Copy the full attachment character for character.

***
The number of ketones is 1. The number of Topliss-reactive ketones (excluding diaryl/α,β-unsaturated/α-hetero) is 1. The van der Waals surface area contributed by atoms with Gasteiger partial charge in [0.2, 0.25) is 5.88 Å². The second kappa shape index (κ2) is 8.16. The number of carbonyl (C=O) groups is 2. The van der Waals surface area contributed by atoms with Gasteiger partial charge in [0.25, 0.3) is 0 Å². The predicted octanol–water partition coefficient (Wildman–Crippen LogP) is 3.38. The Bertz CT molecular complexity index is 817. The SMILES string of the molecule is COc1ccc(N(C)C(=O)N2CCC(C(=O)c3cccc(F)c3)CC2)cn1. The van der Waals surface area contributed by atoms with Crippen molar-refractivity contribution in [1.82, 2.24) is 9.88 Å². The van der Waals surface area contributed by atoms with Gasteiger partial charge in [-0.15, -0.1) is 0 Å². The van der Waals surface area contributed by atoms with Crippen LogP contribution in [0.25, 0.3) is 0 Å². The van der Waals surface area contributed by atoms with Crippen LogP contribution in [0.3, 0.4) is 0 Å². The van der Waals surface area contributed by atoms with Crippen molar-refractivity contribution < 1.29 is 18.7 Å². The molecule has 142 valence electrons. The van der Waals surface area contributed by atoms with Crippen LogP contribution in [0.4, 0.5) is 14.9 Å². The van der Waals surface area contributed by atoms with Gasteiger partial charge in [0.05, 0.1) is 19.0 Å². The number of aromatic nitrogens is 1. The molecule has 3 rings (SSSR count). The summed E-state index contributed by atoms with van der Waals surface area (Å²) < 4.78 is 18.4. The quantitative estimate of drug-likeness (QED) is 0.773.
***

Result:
The number of ketones is 1. The number of Topliss-reactive ketones (excluding diaryl/α,β-unsaturated/α-hetero) is 1. The van der Waals surface area contributed by atoms with Gasteiger partial charge in [0.2, 0.25) is 5.88 Å². The second kappa shape index (κ2) is 8.16. The number of carbonyl (C=O) groups is 2. The van der Waals surface area contributed by atoms with Gasteiger partial charge in [0.25, 0.3) is 0 Å². The predicted octanol–water partition coefficient (Wildman–Crippen LogP) is 3.38. The Bertz CT molecular complexity index is 817. The SMILES string of the molecule is COc1ccc(N(C)C(=O)N2CCC(C(=O)c3cccc(F)c3)CC2)cn1. The van der Waals surface area contributed by atoms with Crippen molar-refractivity contribution in [1.82, 2.24) is 9.88 Å². The van der Waals surface area contributed by atoms with Gasteiger partial charge in [-0.15, -0.1) is 0 Å². The van der Waals surface area contributed by atoms with Crippen LogP contribution in [0.25, 0.3) is 0 Å². The van der Waals surface area contributed by atoms with Crippen LogP contribution in [0.3, 0.4) is 0 Å². The van der Waals surface area contributed by atoms with Crippen molar-refractivity contribution < 1.29 is 18.7 Å². The molecule has 142 valence electrons. The van der Waals surface area contributed by atoms with Crippen LogP contribution in [0.4, 0.5) is 14.9 Å². The van der Waals surface area contributed by atoms with Gasteiger partial charge in [0.05, 0.1) is 19.0 Å². The number of aromatic nitrogens is 1. The molecule has 3 rings (SSSR count). The summed E-state index contributed by atoms with van der Waals surface area (Å²) < 4.78 is 18.4. The quantitative estimate of drug-likeness (QED) is 0.773.